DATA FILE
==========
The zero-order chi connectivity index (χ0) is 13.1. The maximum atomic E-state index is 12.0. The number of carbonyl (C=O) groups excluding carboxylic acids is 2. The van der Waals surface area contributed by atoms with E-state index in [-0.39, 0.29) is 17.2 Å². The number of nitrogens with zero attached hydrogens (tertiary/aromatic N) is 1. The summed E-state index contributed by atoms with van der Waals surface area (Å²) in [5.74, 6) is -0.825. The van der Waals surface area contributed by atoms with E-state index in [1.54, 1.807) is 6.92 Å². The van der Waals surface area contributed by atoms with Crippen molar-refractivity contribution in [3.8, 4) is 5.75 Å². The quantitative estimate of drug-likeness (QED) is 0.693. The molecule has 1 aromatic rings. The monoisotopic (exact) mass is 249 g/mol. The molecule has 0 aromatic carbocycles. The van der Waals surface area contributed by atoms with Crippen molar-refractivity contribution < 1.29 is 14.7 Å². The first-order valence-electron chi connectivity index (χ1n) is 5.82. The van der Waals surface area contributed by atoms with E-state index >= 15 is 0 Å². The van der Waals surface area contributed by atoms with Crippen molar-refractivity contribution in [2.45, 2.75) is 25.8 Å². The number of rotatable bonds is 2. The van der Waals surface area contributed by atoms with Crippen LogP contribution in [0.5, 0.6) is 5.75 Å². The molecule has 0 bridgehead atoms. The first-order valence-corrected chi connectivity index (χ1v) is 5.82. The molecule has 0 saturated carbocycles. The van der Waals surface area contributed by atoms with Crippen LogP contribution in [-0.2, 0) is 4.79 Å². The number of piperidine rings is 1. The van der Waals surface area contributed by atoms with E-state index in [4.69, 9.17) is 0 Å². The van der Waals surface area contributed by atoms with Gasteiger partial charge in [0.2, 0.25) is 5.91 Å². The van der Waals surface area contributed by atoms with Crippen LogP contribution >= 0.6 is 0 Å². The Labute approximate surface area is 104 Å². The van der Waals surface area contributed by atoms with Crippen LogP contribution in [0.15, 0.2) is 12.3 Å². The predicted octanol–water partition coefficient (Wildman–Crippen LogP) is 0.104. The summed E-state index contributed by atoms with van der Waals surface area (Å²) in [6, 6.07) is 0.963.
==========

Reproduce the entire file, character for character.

The zero-order chi connectivity index (χ0) is 13.1. The maximum atomic E-state index is 12.0. The number of carbonyl (C=O) groups excluding carboxylic acids is 2. The van der Waals surface area contributed by atoms with E-state index in [-0.39, 0.29) is 17.2 Å². The number of nitrogens with zero attached hydrogens (tertiary/aromatic N) is 1. The summed E-state index contributed by atoms with van der Waals surface area (Å²) in [5.74, 6) is -0.825. The van der Waals surface area contributed by atoms with E-state index in [1.54, 1.807) is 6.92 Å². The van der Waals surface area contributed by atoms with Crippen molar-refractivity contribution in [3.8, 4) is 5.75 Å². The quantitative estimate of drug-likeness (QED) is 0.693. The molecule has 1 aromatic rings. The monoisotopic (exact) mass is 249 g/mol. The molecule has 0 aromatic carbocycles. The van der Waals surface area contributed by atoms with Crippen molar-refractivity contribution < 1.29 is 14.7 Å². The first-order valence-electron chi connectivity index (χ1n) is 5.82. The van der Waals surface area contributed by atoms with E-state index >= 15 is 0 Å². The van der Waals surface area contributed by atoms with Crippen molar-refractivity contribution in [2.45, 2.75) is 25.8 Å². The number of rotatable bonds is 2. The van der Waals surface area contributed by atoms with Crippen LogP contribution in [0.5, 0.6) is 5.75 Å². The molecule has 0 bridgehead atoms. The first-order valence-corrected chi connectivity index (χ1v) is 5.82. The molecule has 0 saturated carbocycles. The van der Waals surface area contributed by atoms with Crippen LogP contribution in [-0.2, 0) is 4.79 Å². The number of piperidine rings is 1. The van der Waals surface area contributed by atoms with E-state index in [4.69, 9.17) is 0 Å². The van der Waals surface area contributed by atoms with Gasteiger partial charge in [0.2, 0.25) is 5.91 Å². The van der Waals surface area contributed by atoms with Crippen LogP contribution >= 0.6 is 0 Å². The Labute approximate surface area is 104 Å². The van der Waals surface area contributed by atoms with Crippen LogP contribution in [0.15, 0.2) is 12.3 Å². The predicted octanol–water partition coefficient (Wildman–Crippen LogP) is 0.104. The summed E-state index contributed by atoms with van der Waals surface area (Å²) in [6, 6.07) is 0.963.